This month, our meditation has been excerpted from the book entitled, 100 Prison Meditations--Cries of Truth from Behind the Iron Curtain (Author: Richard Wurmbrand, founder of Voice Of The Martyrs). In the following short quotation from Pastor Wurmbrand, there is fodder for reflection and perhaps application:
It is fear that made some Christians around us become Judases.
Revelation 21:8 enumerates eight categories of men who shall have their part in the lake which burns with fire and brimstone. First on the list are not the unbelievers or murderers as would be expected, but the cowardly.
Fear is so human. Peter feared in Gethsemane. We all do, but it is more abhorred by God than many gross offenses.
A Christian never flies except to the devil's throat. He can say of himself what King Charles of France says in Shakespeare's Henry VI: "Him I forgive my death that kills me when he sees me go back one foot or fly. My army, rather with their teeth the walls they'll tear down than forsake the siege."
We are Jesus' sheep. Sheep do not run from the wolf. They cannot defend themselves, but they witness for their Creator by enduring their deaths patiently, without turning their backs to the enemy.
Children of God can be burned at the stake, but they cannot be made to give in. We are assigned to be the scourge of demons.
When Henry VI said, "Of all base passions, fear is the most accursed," he expressed a biblical thought.
A moment of introspection: In a recent devotional entitled "Boldness Required--Enquire Within", the gist of my reflection presented the need, in these days, to be bold for our Lord. Pastor Wurmbrand elaborates on this thought, through speaking of boldness' opposite: fear. As Franklin Delano Roosevelt declaimed during his first inaugural speech, "The only thing we have to fear is fear itself", we Christians likewise have not been taught to fear our mortal enemy. Rather, our guide for life instructs us to "Submit therefore to God. Resist the devil and he will flee from you." (James 4:7) To this, Pastor Wurmbrand repeats, "A Christian never flies except to the devil's throat." In our personal lives, let us not flee, but find victory over fear through our developing confidence in Christ.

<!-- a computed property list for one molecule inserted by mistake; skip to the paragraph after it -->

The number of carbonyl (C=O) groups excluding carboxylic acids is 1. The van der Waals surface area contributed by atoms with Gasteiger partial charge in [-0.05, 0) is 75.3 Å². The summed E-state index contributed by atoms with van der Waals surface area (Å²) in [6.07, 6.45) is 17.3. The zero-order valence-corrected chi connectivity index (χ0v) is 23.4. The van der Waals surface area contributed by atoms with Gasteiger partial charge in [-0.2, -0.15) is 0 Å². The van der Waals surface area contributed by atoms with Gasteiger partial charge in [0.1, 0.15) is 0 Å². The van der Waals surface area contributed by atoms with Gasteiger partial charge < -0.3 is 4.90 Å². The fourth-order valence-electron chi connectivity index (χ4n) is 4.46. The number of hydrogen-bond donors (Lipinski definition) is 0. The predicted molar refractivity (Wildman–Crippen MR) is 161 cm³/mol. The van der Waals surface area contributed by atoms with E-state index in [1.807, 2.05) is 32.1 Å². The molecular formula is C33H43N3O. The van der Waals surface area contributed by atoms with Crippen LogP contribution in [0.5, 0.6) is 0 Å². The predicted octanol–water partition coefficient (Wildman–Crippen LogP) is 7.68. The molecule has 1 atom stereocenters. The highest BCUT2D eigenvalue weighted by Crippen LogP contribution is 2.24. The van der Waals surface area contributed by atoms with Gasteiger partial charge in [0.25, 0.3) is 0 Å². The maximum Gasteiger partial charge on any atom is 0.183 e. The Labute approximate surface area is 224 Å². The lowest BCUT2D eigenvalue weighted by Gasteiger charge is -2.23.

Satan would have us cower, to respond to these days of turmoil and trouble through fear and cowardice--to consider becoming Judases. But we are not given a spirit of fear by our Maker, and we have examples of boldness in faith--in the Holy Scriptures. In Ephesians 6:10-20, we are told to don the armor that will protect us against the wiles of the devil, "For we are not contending against flesh and blood, but against the principalities, against the powers, against the world rulers of this present darkness, against the spiritual hosts of wickedness in the heavenly places..." This behest is repeated in 1 Thessalonians 5:8, and in both passages, we are provided with the defensive and even offensive tools with which to deal with any externally-evoked fear or anxiety. These are effective tools in our battle within this mortal plane. There is a good resource for understanding these implements; if you can locate a book entitled Spiritual Warfare (by Ray C. Stedman, ISBN 0-87680-431-8, Copyright 1946 [renewed 1973 by Word Books]), this resource explains the battle we are engaged in, with the heavenlies--and shows how the parts of the armor we put on serve to protect us and to gird us for the boldness of battle. In this life, we will have trials and tribulations--but these are not meant to induce fear, but to temper us--to bring us beyond acting the role of Much-Afraid (in Hinds Feet on High Places). According to 1 John 4, "...we know and rely on the love God has for us" (vs. 16), and we are empowered. Again, from Hinds Feet on High Places, and the continued saga of Much-Afraid: "Next moment the Shepherd was standing beside her. 'Be of good cheer,' he said, 'it is I, be not afraid.'" We are the sheep of the Good Shepherd, and sheep do not run from the wolf.